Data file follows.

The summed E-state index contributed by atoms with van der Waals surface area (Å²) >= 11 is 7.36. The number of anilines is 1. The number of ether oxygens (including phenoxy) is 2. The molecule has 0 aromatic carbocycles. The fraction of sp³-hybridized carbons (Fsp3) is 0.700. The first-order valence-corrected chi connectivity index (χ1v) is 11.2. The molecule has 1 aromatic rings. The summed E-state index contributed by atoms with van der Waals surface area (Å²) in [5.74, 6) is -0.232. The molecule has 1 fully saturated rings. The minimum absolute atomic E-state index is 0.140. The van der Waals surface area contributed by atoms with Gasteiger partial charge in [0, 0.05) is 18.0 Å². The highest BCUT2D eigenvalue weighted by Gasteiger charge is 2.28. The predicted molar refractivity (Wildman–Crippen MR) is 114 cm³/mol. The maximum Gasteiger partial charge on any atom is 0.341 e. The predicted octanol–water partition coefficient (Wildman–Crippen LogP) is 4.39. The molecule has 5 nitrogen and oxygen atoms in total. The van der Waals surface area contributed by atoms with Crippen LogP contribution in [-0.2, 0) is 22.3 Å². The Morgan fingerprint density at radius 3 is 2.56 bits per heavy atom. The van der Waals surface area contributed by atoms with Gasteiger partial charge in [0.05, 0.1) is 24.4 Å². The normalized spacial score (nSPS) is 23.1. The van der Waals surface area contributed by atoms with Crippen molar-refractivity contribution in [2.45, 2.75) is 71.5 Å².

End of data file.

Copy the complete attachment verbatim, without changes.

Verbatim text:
The summed E-state index contributed by atoms with van der Waals surface area (Å²) >= 11 is 7.36. The number of anilines is 1. The number of ether oxygens (including phenoxy) is 2. The molecule has 0 aromatic carbocycles. The fraction of sp³-hybridized carbons (Fsp3) is 0.700. The first-order valence-corrected chi connectivity index (χ1v) is 11.2. The molecule has 1 aromatic rings. The summed E-state index contributed by atoms with van der Waals surface area (Å²) in [5.74, 6) is -0.232. The molecule has 1 fully saturated rings. The minimum absolute atomic E-state index is 0.140. The van der Waals surface area contributed by atoms with Gasteiger partial charge in [0, 0.05) is 18.0 Å². The highest BCUT2D eigenvalue weighted by Gasteiger charge is 2.28. The predicted molar refractivity (Wildman–Crippen MR) is 114 cm³/mol. The maximum Gasteiger partial charge on any atom is 0.341 e. The predicted octanol–water partition coefficient (Wildman–Crippen LogP) is 4.39. The molecule has 5 nitrogen and oxygen atoms in total. The van der Waals surface area contributed by atoms with Crippen LogP contribution in [-0.2, 0) is 22.3 Å². The Morgan fingerprint density at radius 3 is 2.56 bits per heavy atom. The van der Waals surface area contributed by atoms with Gasteiger partial charge in [0.05, 0.1) is 24.4 Å². The normalized spacial score (nSPS) is 23.1. The van der Waals surface area contributed by atoms with Crippen molar-refractivity contribution in [2.45, 2.75) is 71.5 Å².